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e-bike Fuell Flluid electric vehicle
The Flluid e-bike from Fuell is a big, no-nonsense beast of a machine for no-nonsense bikers -- and it's lots of fun, too (photo by Tina Casey).


Fuell Flluid E-Bike Has Twice The Batteries & Twice The Fun

With a motorcycle pedigree and a splash of Formula E racing savvy, the Flluid S1 pedal assist e-bike satisfies the urge to ride a beast every day.

Every e-bike has something different to offer, and the Flluid e-bike from Erik Buell’s latest startup, Fuell, has its own special sauce to add to the mix. With two separate batteries built into the frame and an oversized, powerful looking silhouette, it stands out from the crowd and it gives a great ride, too.

This Pedal Assist E-Bike Delivers A Motorcycle-Style Ride

I got a chance to take a Flluid 1S e-bike on a test ride around the Flatiron District in New York City last week, and it certainly delivers on its motorcycle heritage.

More on that in a sec, but first let’s take a look at the company behind the Flluid e-bike.

If Fuell sounds like Buell, that’s no accident. Fuell CTO and co-founder Erik Buell is a former Harley-Davidson engineer who founded the Buell Motorcycle Company in 1983, with the goal of building sporty, dynamic motorcycles around Harley’s air-cooled V-Twin engines. In all, the company produced more than 130,000 motorcycles, including a period during which Harley acquired a 49% stake and eventually took the company under its wing as a wholly owned subsidiary.

In 2009 Harley discontinued the Buell line, upon which Erik Buell promptly founded a new motorcycle company that eventually became the brand Buell, which recently relaunched under a new owner.

In the meantime, Erik Buell has been taking his vast store of gas-powered motorcycle know-how into the field of zero emission mobility through Fuell, which has an electric motorcycle in the works along with the Flluid e-bike.

The idea of doing both an e-motorcycle and an e-bike is a little unusual, but the US has some catching up to do in the area of everyday motorcycling, as well as bicycling.

“The unifying idea: to create an urban mobility solution for cities, which is currently the best application of electric powertrains. The founders combined their experience and competences to invent a genuinely new experience entirely focused in the urban rider’s needs,” Fuell explains, adding that “[Erik Buell] created some of the most innovative and usable motorcycles to date, using inventions like a hollow aluminum frame to house the fuel and create chassis rigidity.”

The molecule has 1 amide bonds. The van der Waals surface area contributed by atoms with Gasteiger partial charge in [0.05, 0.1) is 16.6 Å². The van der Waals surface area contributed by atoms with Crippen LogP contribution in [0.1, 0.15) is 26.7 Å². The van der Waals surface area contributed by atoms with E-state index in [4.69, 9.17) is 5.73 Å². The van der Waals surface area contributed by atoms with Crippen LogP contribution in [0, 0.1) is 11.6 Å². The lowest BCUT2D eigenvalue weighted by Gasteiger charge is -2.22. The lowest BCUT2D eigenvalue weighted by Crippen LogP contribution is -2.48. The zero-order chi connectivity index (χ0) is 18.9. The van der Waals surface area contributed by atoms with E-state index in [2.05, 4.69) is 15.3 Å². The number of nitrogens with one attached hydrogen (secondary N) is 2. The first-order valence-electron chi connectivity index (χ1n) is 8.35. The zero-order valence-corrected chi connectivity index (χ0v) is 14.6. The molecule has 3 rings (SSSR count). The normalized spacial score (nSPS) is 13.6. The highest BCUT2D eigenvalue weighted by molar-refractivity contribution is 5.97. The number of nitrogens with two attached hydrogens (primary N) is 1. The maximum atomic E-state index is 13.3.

This E-Bike Makes You Want An E-Motorcycle

The kernel of the idea for Fuell started a couple of years ago, when the entrepreneur François-Xavier Terny introduced Erik Buell to Frédéric Vasseur. Widely known as team principle for Alfa Romeo Racing, Vasseur was already transitioning into e-mobility through the FIA Formula E racing circuit, which launched in 2014 to showcase new EV technology.

The world of motorsports took notice when the chance encounter sparked the founding of Fuell.

“Crucially, Vasseur’s expertise from Formula E comes into play as the Alfa Romeo (formerly Sauber) boss founded Spark Racing Technology, which makes the Formula E racing cars,” enthused our friends over at MotorSport back in 2019.

Well, that explains that. At 5’3″ I was a little skeptical that I could fit into the Flluid frame, which is sized to accommodate large people (80% of the bike’s buyers to date identify as guys, who are generally taller than me).

No problem! That diamond-style frame lets the Flluid size itself. There must be a downwards limit somewhere, but you would have to be shorter than me to find it.

Besides, just looking at the Flluid makes it impossible to resist. That big, angular frame was turning heads just sitting on its kickstand outside the Flatiron Building, and heads kept turning all along the ride, which is very unusual. Manhattan is saturated with bicycles and e-bikes nowadays, with a good share of big, sturdy bikes used by delivery workers. Nobody has ever looked at me twice on any kind of bike, but now I’m wishing that I wore something fancier on this outing.